A hardline Iranian group is actively recruiting potential suicide bombers for operations in Israel, footage seen by MailOnline shows.
The group responsible for this recruitment drive, Hezbollah, unlike the Lebanese militant group of the same name, has launched a campaign in the southeastern Iranian city of Mashhad, an important place in Shia Islam.
Posters calling for “martyrdom” have appeared on the streets of Mashhad, asking residents to submit their personal details for consideration.
These posters declare, “It is time for Jihad” and call on individuals to join a “special battalion of martyr seekers for Palestine.”
One poster, shared by a Telegram channel close to the group, shows triumphant jihadists arriving at Jerusalem’s Al-Aqsa Mosque, one of Islam’s holiest sites after Israel’s defeat, waving the Iranian flag .
The “liberation” of the Al-Aqsa Mosque has been one of the fundamental slogans of the officials of the Islamic Republic for the past forty years.
The posters called on Iranian citizens to accept ‘martyrdom’
The group, which had no ties to the Lebanese group of the same name, was looking for individuals to join a “special battalion of martyr seekers for Palestine.”
One poster, shared by a Telegram channel close to the group, shows triumphant jihadists arriving at the Al-Aqsa Mosque in Jerusalem
The group has gone so far as to give potential recruits the option of choosing between using motorcycles or cars for their deployments to Israel.
Tawab, a resident of Mashhad, expressed concern about the situation.
In a telephone interview with MailOnline, he said: ‘I have seen these posters in various places around the city but no one seems willing to take such a dangerous path. It makes the face of the city scary.”
While openly admitting their support for Hamas, Iran’s spiritual leaders insist the Islamic Republic was not involved in the group’s attack on Israel on October 7.
In a move that reflects growing internal dissent, dozens of Iranian political and civil activists have voiced their concerns and opposition to these actions.
On Thursday they openly warned Supreme Leader Ali Khamenei not to drag Iran into the abyss of war.
The activists stressed: “They (Khamenei) must recognize that they lack the authority to lead our nation into war with their reckless, unwise and unpatriotic policies, potentially turning the peaceful people of Iran into war-weary victims.”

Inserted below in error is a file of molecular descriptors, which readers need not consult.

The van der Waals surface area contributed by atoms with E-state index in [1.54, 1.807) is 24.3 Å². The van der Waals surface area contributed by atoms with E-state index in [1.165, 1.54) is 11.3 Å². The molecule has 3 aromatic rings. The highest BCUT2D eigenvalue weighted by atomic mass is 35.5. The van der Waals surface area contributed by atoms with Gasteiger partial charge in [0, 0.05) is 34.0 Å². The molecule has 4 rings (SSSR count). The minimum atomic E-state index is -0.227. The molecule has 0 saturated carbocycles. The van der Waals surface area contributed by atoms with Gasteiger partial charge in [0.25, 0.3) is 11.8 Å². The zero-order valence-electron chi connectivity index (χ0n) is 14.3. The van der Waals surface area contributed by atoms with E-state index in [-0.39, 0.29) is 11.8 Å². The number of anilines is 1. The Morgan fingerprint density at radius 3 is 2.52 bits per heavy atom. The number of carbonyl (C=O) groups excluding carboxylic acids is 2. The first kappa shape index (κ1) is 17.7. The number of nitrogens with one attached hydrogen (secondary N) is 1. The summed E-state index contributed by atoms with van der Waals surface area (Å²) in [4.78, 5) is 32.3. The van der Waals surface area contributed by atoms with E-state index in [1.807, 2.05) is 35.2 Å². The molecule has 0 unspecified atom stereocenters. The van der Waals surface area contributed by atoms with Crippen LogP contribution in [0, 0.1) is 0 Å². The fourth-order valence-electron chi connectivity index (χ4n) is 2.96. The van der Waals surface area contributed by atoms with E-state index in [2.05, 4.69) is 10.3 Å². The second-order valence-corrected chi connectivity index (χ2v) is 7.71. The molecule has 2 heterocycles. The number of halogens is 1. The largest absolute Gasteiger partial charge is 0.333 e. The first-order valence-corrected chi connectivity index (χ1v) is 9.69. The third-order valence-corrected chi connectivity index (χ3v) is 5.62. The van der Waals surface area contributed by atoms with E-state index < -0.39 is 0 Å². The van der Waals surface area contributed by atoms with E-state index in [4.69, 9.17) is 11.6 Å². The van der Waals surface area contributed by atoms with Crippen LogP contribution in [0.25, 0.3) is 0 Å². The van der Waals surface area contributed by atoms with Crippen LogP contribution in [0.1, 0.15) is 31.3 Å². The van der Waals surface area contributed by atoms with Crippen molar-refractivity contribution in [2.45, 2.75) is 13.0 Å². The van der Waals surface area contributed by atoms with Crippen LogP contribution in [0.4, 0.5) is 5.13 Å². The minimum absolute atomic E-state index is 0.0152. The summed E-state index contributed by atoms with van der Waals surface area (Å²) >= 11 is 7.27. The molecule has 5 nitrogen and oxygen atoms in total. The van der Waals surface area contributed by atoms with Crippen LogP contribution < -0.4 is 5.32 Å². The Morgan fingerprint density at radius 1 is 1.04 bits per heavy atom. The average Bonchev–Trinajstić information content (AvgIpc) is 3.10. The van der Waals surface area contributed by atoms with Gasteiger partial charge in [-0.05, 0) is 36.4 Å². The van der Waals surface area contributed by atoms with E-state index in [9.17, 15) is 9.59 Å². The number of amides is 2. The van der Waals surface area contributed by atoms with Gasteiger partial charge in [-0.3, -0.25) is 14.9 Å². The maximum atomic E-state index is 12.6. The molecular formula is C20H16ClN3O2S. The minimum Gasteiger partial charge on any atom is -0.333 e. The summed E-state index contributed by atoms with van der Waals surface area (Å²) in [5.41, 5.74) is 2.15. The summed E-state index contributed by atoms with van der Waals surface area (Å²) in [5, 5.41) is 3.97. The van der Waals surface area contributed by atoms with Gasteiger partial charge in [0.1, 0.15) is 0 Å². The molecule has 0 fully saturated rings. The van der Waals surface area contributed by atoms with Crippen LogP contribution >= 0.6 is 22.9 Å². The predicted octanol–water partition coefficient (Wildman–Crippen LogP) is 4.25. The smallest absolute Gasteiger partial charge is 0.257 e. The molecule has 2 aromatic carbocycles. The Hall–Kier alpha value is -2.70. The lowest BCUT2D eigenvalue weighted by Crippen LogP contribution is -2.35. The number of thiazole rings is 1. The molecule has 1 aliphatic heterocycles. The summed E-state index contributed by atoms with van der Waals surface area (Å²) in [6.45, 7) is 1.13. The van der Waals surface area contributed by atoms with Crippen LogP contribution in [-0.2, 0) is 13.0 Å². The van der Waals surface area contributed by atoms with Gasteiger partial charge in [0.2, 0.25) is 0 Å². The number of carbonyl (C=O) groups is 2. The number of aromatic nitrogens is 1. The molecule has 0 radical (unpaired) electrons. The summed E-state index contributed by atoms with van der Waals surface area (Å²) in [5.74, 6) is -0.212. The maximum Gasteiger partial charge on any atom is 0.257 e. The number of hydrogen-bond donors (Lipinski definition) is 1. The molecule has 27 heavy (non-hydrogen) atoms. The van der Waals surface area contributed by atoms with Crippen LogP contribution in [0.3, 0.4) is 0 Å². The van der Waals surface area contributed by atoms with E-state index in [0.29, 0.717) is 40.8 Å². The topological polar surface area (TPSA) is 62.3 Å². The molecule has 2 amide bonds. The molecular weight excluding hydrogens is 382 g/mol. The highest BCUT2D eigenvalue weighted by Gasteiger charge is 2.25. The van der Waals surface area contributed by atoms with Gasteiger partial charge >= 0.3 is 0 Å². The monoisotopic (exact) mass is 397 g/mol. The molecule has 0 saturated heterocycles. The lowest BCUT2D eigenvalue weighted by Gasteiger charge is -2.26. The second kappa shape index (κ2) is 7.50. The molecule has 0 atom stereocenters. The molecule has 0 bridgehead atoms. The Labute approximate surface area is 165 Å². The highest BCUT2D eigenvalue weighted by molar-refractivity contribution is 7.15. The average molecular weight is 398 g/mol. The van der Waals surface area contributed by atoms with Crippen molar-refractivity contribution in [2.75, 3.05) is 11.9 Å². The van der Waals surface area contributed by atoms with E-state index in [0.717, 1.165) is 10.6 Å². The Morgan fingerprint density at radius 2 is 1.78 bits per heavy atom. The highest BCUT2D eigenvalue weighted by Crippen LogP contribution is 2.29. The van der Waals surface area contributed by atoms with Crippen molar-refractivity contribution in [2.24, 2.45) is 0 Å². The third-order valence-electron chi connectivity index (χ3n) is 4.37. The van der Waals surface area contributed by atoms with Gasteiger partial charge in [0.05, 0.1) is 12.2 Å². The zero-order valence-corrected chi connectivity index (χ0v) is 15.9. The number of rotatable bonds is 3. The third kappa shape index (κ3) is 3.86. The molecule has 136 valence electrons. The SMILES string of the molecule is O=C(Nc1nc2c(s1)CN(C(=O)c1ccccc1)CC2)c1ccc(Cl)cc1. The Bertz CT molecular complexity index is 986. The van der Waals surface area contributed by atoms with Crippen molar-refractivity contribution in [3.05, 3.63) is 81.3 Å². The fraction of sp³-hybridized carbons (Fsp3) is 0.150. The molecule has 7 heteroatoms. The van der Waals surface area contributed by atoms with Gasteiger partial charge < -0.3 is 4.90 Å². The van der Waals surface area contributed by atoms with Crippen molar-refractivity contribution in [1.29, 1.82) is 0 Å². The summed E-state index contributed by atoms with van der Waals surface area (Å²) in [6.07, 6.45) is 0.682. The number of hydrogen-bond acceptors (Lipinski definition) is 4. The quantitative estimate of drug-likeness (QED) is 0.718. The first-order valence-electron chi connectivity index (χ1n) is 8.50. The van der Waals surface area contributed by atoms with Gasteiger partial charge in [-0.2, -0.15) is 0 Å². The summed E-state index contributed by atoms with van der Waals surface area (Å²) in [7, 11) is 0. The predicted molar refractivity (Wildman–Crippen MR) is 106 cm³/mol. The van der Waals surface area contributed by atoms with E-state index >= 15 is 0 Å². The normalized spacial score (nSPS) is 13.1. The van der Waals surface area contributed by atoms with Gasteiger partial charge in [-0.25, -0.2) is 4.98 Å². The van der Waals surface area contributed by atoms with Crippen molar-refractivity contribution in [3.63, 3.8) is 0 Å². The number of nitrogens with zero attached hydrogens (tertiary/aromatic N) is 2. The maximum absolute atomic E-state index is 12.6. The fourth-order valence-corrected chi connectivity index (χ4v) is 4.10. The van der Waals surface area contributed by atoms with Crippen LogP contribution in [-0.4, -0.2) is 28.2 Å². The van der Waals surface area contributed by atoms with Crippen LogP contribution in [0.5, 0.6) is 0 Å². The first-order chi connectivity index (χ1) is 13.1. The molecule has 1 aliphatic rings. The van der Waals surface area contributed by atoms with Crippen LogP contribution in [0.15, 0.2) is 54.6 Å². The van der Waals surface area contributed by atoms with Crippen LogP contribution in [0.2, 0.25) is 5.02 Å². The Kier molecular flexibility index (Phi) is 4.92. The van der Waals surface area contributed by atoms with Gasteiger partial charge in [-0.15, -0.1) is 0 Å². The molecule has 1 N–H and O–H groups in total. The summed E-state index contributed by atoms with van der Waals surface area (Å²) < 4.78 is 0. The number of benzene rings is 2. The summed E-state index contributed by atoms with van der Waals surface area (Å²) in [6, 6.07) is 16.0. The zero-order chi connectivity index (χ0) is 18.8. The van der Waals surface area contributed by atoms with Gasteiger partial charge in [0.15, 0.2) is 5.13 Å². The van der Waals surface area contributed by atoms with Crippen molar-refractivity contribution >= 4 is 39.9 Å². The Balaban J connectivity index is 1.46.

The statement further criticized the Supreme Leader’s position, saying: “By directly involving our nation in these conflicts, he is not only endangering the security and prosperity of the Iranian people, but also threatening to bring the scourge of war upon our country to impose.’
The Islamic Republic has historically supported various organizations in the Middle East, such as Hamas and Palestinian Islamic Jihad, engaged in activities related to the Israeli-Palestinian conflict.
This support includes the provision of weapons and other forms of assistance.
Although some countries, such as Qatar and Turkey, have provided financial assistance to these groups, they generally do not supply them with weapons or endorse their activities.
Tehran is the main backer of both Hamas and Hezbollah – but these are just some of the powerful militias that have been supported by Iranian money, weapons and military training in recent decades
Hamas and Islamic Jihad, both Sunni groups linked to the Muslim Brotherhood, receive support from Iran because of their shared anti-Israel sentiments despite their sectarian differences.
The relationship between Shia and Sunni Islamist groups has been marked by periods of cooperation and occasional conflict, especially in the aftermath of the 2003 Iraq War and the 2011 unrest in several Arab countries.
The Lebanese Hezbollah has significantly more powerful military capabilities compared to Hamas.
Their arsenal includes an estimated 130,000 missiles and rockets, including several types that can reach Tel Aviv.
In addition, they have thousands of highly experienced fighters with more than a decade of battlefield experience, largely gained through their involvement in the conflict in Syria.
Israeli security leaders have consistently viewed Shiite Hezbollah as their most formidable opponent after Iran in the region.
The prospect of all-out war between Hezbollah and Israel, last seen in 2006, carries potentially serious damage on both sides.
Moreover, such a conflict could escalate and involve major international powers, including the United States and Iran.
It would also serve as a major test of Israel’s ability to wage a multi-front war, a challenge not faced in more than half a century since the 1973 Yom Kippur War.